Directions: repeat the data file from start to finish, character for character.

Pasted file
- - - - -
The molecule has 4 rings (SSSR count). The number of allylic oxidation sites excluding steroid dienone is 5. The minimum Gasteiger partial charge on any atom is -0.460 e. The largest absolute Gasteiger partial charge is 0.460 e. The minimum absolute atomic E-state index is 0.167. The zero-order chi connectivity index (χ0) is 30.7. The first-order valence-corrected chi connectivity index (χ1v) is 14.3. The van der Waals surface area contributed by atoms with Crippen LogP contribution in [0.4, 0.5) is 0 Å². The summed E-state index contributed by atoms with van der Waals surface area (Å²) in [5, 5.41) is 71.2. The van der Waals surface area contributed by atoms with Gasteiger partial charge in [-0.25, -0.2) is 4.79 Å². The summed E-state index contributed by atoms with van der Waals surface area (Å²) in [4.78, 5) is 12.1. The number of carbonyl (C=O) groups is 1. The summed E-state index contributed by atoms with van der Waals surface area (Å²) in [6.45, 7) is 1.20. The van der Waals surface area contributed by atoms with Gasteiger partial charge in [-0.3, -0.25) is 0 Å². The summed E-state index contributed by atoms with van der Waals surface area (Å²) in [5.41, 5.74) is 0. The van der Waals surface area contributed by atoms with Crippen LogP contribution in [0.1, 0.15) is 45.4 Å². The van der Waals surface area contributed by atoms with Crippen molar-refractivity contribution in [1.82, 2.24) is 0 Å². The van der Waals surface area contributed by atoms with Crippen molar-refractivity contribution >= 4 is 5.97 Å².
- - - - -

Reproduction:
The molecule has 4 rings (SSSR count). The number of allylic oxidation sites excluding steroid dienone is 5. The minimum Gasteiger partial charge on any atom is -0.460 e. The largest absolute Gasteiger partial charge is 0.460 e. The minimum absolute atomic E-state index is 0.167. The zero-order chi connectivity index (χ0) is 30.7. The first-order valence-corrected chi connectivity index (χ1v) is 14.3. The van der Waals surface area contributed by atoms with Crippen LogP contribution in [0.4, 0.5) is 0 Å². The summed E-state index contributed by atoms with van der Waals surface area (Å²) in [5, 5.41) is 71.2. The van der Waals surface area contributed by atoms with Gasteiger partial charge in [-0.25, -0.2) is 4.79 Å². The summed E-state index contributed by atoms with van der Waals surface area (Å²) in [4.78, 5) is 12.1. The number of carbonyl (C=O) groups is 1. The summed E-state index contributed by atoms with van der Waals surface area (Å²) in [6.45, 7) is 1.20. The van der Waals surface area contributed by atoms with Gasteiger partial charge in [-0.3, -0.25) is 0 Å². The summed E-state index contributed by atoms with van der Waals surface area (Å²) in [5.41, 5.74) is 0. The van der Waals surface area contributed by atoms with Crippen LogP contribution in [0.1, 0.15) is 45.4 Å². The van der Waals surface area contributed by atoms with Crippen molar-refractivity contribution in [1.82, 2.24) is 0 Å². The van der Waals surface area contributed by atoms with Crippen molar-refractivity contribution >= 4 is 5.97 Å².